"Night Jam" is that late night afterparty come down for when the chick you've been stalking through back alleys manages to escape and you have to return home empty handed. Even sociopaths need something to relax to. For the well adjusted among you Xosar's malevolent bassline means you'll probably have a bad time.

Cold Cave: "A Little Death to Laugh"

Tidy little sound Cold Cave got going for them, grimly fiendish goth vox insisting on business up front while squiggly, upbeat synth lines scream party in the back. It's like if Erasure went darkwave, which is exactly what Erasure should be doing right about now.

This 7" is supposed to be getting a release via Heartworm Press but damned if I can find it on their site, so shoot on over to Cold Cave's website if you want it.

Melé: "Space Jam"

While everyone is losing their shit over "loud war" EDM merchants like Deadmau5 and Skrillex, artists creating a more austere, restrained form of epic dance are largely getting overlooked. Enter Liverpudlian Melé, a 20 year old selected by Time Out London as one of the "DJ Stars of 2012". In spite of that he's not getting the Vegas residencies and whatnot, but that's probably for the better of his artistic development.

You can download his Melé Vanelé Volume 1 mixtape here.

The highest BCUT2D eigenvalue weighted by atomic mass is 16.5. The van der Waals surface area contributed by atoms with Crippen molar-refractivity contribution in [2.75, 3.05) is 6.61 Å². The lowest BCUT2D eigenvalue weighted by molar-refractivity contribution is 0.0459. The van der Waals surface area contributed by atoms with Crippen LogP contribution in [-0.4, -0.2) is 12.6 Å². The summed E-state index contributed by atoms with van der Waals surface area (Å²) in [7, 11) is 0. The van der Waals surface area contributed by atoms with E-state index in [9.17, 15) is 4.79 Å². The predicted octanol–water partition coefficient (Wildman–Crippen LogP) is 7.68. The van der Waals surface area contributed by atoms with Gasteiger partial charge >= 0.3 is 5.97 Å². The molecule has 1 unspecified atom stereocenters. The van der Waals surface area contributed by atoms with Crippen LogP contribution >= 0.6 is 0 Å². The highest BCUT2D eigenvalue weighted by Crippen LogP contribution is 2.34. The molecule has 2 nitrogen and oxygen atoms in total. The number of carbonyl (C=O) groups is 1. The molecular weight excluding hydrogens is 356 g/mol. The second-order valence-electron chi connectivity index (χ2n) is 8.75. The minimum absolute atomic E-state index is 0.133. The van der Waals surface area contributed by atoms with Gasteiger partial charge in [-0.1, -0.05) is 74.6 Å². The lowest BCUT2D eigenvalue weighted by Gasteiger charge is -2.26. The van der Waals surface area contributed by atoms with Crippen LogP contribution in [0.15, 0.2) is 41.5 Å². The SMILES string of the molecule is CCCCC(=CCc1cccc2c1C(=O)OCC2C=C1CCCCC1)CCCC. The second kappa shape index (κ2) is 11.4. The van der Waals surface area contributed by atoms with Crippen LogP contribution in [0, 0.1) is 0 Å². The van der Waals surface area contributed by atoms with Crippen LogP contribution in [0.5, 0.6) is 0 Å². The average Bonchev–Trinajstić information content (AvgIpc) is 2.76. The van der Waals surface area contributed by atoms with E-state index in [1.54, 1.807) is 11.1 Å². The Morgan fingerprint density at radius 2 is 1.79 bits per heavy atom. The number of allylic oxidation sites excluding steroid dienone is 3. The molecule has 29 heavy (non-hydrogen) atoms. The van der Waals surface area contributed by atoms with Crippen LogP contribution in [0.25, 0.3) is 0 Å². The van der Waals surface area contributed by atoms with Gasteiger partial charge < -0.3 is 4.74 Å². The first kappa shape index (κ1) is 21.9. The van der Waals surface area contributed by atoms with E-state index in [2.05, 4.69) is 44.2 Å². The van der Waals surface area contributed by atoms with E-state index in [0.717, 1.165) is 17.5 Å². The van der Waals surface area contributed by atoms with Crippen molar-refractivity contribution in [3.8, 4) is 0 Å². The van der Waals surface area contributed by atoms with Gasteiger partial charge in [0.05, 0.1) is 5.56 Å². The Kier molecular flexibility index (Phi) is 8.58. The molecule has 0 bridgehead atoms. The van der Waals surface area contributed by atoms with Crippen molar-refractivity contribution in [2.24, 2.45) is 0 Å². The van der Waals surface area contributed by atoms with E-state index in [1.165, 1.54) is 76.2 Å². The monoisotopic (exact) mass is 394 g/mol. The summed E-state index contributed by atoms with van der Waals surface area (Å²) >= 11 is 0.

Monday, October 8, 2012

Fool's Gold: "Leave No Trace"

If Rhino had plugged this into one of their Children of Nuggets box sets as an April Fool's Joke no one outside a few LA scenesters would be in any position to call bullshit. According to Facebook these guys just got back from Israel after touring with the Red Hot Chili Peppers, which seems like an odd pairing but you gotta get that exposure, son.
(via Off the Radar):

Wednesday, October 3, 2012

AlunaGeorge: "Your Drums, Your Love"

The Weeknd doesn't have a monopoly on syrupy, left-field R&B. The duo of Aluna Francis and George Reid. In addition to making a splash with their You Know You Like It EP earlier this year (and the blanket Pitchfork coverage which attended it), they've also remixed the likes of Lana del Rey and Friends, not to mention being remixed themselves by Friendly Fires and Bondax. "Your Drums, Your Love" is their most impressive work to date, the electro vox on the chorus being the kind of thing that Kanye drools over.
AlunaGeorge on

KILLER COVERS || Dum Dum Girls: "Trees and Flowers"

Strawberry Switchblade had one album in 1985, bookended by a small handful of non-LP singles that stretched their oeuvre out from 1983-86. Dum Dum Girls have covered their final single, "Trees and Flowers", on their new End of Daze EP. The EP is largely a collection of material that was recorded for last year's Only in Dreams album but left off for not fitting in with the upbeat, girl group pop sound that the LP represented. The shoegaze/dream pop sound of the EP is definitely a right turn from the sound DDG have become known for, but considering how many bands are revisiting the dream/noise pop template in 2012 I wouldn't be surprised to see this become a permanent direction for the band.